A research team based in California is studying how cattle grazing can lessen the severity of wildfires on rangeland across the West.
Devii Rao, of the University of California Cooperative Extension, gave a presentation summarizing the preliminary results during a panel discussion Oct. 15 hosted by the California Climate and Agriculture Network, or CalCAN.
“This is really an issue we are starting to look at for how we can deal with these large fires,” said Rao, a livestock and natural resources specialist working with producers in San Benito, Monterey and Santa Cruz counties.
CalCAN is a nonprofit coalition of sustainable and organic farming organizations that advocates for state and federal policies to improve climate resilience.
The panel was part one of a series of webinars focused on agricultural solutions to wildfire. Part two will be in November, exploring the role of prescribed burning.
Rao, who is also co-chair of the Central Coast Rangeland Coalition, said the state had roughly 1.8 million head of cattle — mostly beef cows — grazing 19.4 million acres of public and private rangeland in 2017, according to the USDA.
The team estimates the animals consumed 11.6 billion pounds of vegetation, or 596 pounds per acre, ranging from 174 pounds per acre in the arid Southeast Interior Region to 1,020 pounds in the San Joaquin-Sierra Region.
Grasses and other fine fuels can contribute the size and intensity of rangeland fires. The key, Rao said, is flame length. If flames are shorter than 4 feet, crews can typically battle fires on the ground using hand tools.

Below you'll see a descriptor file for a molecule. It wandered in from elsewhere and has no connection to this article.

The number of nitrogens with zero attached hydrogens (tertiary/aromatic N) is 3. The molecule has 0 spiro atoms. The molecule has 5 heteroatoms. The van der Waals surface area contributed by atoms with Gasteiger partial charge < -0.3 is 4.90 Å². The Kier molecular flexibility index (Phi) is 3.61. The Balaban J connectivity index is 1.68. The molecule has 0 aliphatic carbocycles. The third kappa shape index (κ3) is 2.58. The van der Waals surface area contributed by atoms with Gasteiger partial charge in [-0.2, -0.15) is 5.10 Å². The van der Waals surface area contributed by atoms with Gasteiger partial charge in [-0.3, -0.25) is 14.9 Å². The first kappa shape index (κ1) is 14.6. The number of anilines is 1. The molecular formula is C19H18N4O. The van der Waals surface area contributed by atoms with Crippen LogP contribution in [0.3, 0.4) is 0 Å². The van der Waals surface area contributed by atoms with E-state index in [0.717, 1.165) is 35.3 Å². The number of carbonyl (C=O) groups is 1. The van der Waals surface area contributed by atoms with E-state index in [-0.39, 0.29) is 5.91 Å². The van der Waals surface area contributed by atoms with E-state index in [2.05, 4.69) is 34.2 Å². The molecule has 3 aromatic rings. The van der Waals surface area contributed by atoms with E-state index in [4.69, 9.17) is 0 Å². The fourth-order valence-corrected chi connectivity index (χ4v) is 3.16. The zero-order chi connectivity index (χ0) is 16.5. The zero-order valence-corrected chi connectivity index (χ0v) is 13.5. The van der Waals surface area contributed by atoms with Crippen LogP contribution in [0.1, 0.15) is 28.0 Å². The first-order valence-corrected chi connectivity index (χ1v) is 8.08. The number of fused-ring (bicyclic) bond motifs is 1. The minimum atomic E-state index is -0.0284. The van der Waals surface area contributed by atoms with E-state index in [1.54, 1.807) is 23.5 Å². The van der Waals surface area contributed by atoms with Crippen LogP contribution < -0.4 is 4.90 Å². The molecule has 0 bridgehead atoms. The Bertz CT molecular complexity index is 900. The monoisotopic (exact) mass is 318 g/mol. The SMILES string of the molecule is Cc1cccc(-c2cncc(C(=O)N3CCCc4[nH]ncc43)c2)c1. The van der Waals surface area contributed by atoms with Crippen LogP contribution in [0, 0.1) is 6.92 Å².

Flames 4-8 feet tall usually require heavy machinery such as plows and bulldozers to contain the spread. At 8 feet or taller, Rao said it becomes no longer safe for firefighters on the ground, and air support is required.
The study uses modeling to determine what forage density is required at different wind speeds, fuel moisture and slope to keep flames below 8 feet.
For example, Rao said a fire on flat ground with 2% fuel moisture and 15 mph winds could not have more than 686 pounds of forage per acre.
That number drops to 214 pounds per acre as wind speed increases to 40 mph, which is lower than state guidelines for residual dry matter needed to control other disturbances like erosion and invasive species.
While managing with livestock does raise some potential conflicts, doing nothing can be just as harmful, she said.
“I think we need to consider those tradeoffs and recognize that, with no management, it can be just as damaging if not more damaging than other options,” Rao said.
Other participants on the CalCAN panel included Andree and Bianca Soares, of Star Creek Land Stewards based in Los Banos, Calif. The company uses sheep and goats to provide vegetation management for public and private landowners.
Despite their success, Andree Soares said they face several challenges, from California’s agriculture overtime rules to maintaining a workable H-2A visa program. Most of their herders come from Peru.
Soares said local ordinances must also allow grazing inside city limits to maximize the benefits.
That is where Marc Horney, a professor of rangeland resource management at Cal Poly, comes in.
Horney is chair of the California Board of Forestry and Fire Protection’s Range Management Advisory Committee. He said the group has promoted targeted grazing at the state and federal level to increase awareness of the benefits.
Horney said California and other Western states need to come up with fire management plans that address fuel loads. Targeted grazing, he said, can be part of the equation.